Shepherd’s less-is-more approach links what’s most profitable for your business with what’s pleasurable for you. No more sacrificing one to benefit the other. And it works! Here, in one unified system, Shepherd boils down the best of the best—8 critical steps that represent decades of research and real world testing with thousands of entrepreneurs. Your Business or Your Life is an indispensable guide for the owner or manager of any small business.
Positioning copy is not about features or benefits per se; in fact, benefits are better conveyed with a powerful set of bullet points. What the positioning copy must do is instantly and clearly communicate what about this book makes it special and important, what separates you and your message from the crowd. Doing this right means making a connection with targeted readers so that they get it.
Five Positioning Questions to Ask Yourself Right Now
Your answers to the following five questions will help you create a strong positioning message that will sustain you through all your book-marketing efforts, from prepublication sales, to book release campaign, to ongoing marketing and relationship building with booksellers, the media, joint venture partners, and more.
How does this book address targeted readers’ wants, needs, hurts, hopes, or deepest desires?
What do targeted readers already know about the topic, and what does the book bring them that’s new?
What differentiates the book from comparable titles already on the market—what’s new and different about the author’s ideas, perspective, approach, process, focus, experience, background? What’s new and different about the content of the book? In other words, why this author and this book, given the competition?
Is the book a “first” or an “only” in some way?
Does it fill an important gap in the information available on this topic? What’s been missing that it addresses?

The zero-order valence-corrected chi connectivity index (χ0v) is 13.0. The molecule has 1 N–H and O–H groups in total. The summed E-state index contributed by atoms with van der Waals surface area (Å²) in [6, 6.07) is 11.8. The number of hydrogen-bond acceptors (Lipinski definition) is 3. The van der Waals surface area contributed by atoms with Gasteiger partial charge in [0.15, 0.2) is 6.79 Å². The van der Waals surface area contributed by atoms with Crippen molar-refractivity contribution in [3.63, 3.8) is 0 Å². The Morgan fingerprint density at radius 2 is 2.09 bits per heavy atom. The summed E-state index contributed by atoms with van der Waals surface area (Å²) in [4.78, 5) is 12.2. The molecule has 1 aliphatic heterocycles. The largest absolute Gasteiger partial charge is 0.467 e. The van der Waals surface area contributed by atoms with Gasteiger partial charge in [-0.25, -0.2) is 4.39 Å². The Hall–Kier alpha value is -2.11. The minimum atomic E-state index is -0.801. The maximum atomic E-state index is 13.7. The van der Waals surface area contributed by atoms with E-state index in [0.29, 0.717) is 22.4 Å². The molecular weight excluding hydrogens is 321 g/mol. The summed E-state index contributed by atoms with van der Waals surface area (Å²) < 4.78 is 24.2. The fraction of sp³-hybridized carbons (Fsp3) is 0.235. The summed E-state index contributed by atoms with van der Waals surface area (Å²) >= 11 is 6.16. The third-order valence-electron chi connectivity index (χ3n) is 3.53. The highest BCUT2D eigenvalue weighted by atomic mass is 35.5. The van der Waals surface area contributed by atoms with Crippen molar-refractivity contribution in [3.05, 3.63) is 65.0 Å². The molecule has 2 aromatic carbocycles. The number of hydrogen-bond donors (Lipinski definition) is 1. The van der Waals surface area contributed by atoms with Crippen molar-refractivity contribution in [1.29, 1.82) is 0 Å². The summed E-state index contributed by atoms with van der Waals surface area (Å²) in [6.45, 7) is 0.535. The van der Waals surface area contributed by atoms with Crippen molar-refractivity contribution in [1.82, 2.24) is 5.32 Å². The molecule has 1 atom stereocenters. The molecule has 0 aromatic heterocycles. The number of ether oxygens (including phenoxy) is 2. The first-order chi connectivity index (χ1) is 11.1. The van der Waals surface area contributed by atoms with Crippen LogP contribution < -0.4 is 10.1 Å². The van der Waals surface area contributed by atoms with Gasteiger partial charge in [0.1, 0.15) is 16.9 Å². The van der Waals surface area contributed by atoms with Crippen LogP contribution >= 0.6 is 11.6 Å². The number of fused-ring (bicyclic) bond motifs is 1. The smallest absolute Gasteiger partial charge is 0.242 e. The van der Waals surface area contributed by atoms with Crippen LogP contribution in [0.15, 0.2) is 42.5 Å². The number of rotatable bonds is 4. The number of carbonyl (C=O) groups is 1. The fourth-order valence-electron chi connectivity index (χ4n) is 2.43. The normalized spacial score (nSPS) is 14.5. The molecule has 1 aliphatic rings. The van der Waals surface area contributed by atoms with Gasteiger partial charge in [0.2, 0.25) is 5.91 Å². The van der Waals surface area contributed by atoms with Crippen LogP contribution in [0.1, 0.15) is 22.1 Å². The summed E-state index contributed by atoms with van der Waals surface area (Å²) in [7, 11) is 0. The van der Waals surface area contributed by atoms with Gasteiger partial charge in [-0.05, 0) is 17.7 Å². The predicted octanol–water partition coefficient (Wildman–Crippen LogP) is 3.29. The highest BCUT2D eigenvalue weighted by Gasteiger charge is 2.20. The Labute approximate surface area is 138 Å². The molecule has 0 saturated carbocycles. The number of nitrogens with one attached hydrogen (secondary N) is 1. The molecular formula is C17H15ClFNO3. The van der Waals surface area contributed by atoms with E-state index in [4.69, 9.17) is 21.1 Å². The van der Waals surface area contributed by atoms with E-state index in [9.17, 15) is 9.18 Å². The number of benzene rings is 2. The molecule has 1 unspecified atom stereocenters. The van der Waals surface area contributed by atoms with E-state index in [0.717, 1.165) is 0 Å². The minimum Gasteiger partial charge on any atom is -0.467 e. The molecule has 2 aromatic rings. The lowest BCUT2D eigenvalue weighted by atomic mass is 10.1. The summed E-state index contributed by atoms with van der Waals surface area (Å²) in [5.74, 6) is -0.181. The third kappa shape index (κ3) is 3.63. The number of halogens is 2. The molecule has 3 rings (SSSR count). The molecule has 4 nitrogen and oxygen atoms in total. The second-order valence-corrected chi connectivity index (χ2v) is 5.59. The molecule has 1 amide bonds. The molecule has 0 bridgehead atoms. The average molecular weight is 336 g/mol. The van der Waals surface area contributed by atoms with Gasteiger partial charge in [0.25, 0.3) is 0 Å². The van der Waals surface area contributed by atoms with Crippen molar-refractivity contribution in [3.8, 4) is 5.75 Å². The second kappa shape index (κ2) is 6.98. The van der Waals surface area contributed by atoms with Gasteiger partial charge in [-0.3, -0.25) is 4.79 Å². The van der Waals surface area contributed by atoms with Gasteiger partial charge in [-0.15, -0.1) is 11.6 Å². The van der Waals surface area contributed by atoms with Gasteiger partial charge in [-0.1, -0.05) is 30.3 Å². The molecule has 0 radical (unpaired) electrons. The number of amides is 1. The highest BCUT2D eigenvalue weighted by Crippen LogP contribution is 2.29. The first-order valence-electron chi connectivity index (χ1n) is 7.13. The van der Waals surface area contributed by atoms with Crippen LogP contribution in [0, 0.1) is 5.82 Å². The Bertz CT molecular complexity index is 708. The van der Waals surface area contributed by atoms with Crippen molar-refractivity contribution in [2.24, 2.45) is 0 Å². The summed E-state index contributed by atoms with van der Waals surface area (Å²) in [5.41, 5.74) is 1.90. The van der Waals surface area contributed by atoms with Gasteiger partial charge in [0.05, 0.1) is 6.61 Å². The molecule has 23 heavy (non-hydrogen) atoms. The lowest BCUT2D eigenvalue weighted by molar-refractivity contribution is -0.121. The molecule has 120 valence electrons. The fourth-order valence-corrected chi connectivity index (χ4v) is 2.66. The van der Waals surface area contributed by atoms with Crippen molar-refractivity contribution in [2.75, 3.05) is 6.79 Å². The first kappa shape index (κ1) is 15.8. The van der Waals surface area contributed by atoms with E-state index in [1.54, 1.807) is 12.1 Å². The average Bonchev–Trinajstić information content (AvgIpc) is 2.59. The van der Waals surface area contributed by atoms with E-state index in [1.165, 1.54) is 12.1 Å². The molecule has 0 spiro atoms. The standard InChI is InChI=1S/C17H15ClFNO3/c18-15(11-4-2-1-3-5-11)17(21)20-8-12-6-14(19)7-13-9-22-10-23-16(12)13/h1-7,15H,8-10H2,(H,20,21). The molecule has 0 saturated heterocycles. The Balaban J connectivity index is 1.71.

Once you’ve drafted your positioning statement, strengthen this core message until it becomes a lean, chiseled body of copy that sells your book and author expertise, time and again.
Susan Kendrick and Graham Van Dixhorn are partners at Write To Your Market, Inc., which specializes in positioning and branding books to sell. They develop book titles and subtitles, back-cover sales copy, testimonials, and other book-cover copy, as well as brandable business names and taglines. Their clients have won major book awards and received national TV coverage. To learn more, visit WriteToYourMarket.com.To read more of Susan Kendrick’s articles, visit BookCoverCoaching.com.
The Word-Gym Checklist: Eight Things to Keep in Mind When Creating Your Positioning Copy
1.Know your market, what’s already out there, and what makes this book unique.
2. No long plot summaries; keep things short and to the point.
3. Write so that people can easily visualize what you’re talking about.
4. Use conversational language and speak one-on-one to your reader.
5. Use “you” language.
6. Be straightforward and leave the fancy jargon behind.
7. Write as if the clock is ticking. It is! Research shows that people will spend less than 15 seconds looking at back-cover copy, never mind actually reading it from start to finish.
8. Finally, ask yourself, “Could what I am saying here be used to describe any other book?” If the answer is “Yes,” or even “Maybe,” drill down to what makes your book truly special in the marketplace and valuable for your reader.
Words to Write Copy By
Starting in 1948, with no clients and a staff of two, David Ogilvy made Ogilvy & Mather into one of the eight largest advertising networks in the world. Today it has approximately 359 offices in 100 countries.
In his book Confessions of an Advertising Man, Ogilvy listed 32 things he had learned during his years in advertising. He said the most important thing was how you positioned your product. Results, he claimed, were based not so much on exactly how the advertising was written as on how the product being advertised was positioned.